Page:The Works of Lord Byron (ed. Coleridge, Prothero) - Volume 4.djvu/619

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ECL. I.]

Her life is as good as your own, I will bet.
Tra. Let her live, and as long as she likes; I demand
Nothing more than the heart of her daughter and hand.
Ink. Why, that heart's in the inkstand—that hand on the pen.
Tra. A propos—Will you write me a song now and then?
Ink. To what purpose?
Tra.You know, my dear friend, that in prose

My talent is decent, as far as it goes;
But in rhyme ——
Ink.You're a terrible stick, to be sure.
Tra. I own it; and yet, in these times, there's no lure

For the heart of the fair like a stanza or two;91
And so, as I can't, will you furnish a few?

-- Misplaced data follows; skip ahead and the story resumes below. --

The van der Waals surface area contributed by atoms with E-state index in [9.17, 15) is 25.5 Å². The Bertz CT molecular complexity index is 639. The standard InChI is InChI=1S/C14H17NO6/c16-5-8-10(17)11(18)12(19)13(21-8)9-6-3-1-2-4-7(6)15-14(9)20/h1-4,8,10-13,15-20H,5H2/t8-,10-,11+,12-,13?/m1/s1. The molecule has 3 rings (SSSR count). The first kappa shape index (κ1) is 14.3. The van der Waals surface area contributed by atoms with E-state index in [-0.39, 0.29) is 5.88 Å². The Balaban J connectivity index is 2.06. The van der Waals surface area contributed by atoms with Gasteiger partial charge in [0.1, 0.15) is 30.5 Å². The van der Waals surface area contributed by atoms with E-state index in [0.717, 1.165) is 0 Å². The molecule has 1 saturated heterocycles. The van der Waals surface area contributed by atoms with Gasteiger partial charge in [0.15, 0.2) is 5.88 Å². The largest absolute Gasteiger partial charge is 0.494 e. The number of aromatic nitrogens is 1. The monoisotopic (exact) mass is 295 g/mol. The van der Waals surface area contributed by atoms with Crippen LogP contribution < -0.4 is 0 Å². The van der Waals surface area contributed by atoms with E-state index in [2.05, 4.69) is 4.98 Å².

Ink. In your name?
Tra.In my name. I will copy them out,

To slip into her hand at the very next rout.
Ink. Are you so far advanced as to hazard this?

Do you think me subdued by a Blue-stocking's eye,
So far as to tremble to tell her in rhyme
What I've told her in prose, at the least, as sublime?
Ink. As sublime! If it be so, no need of my Muse.
Tra. But consider, dear Inkel, she's one of the "Blues."100
Ink. As sublime!—Mr. Tracy—I've nothing to say.

Stick to prose—As sublime!!—but I wish you good day.
Tra. Nay, stay, my dear fellow—consider—I'm wrong;
I own it; but, prithee, compose me the song.
Ink. As sublime!!
Tra.I but used the expression in haste.
Ink. That may be, Mr. Tracy, but shows damned bad taste.
Tra. I own it, I know it, acknowledge it—what

Can I say to you more?
Ink.I see what you'd be at:
You disparage my parts with insidious abuse,
Till you think you can turn them best to your own use.110
Tra. And is that not a sign I respect them?

Ink.Why that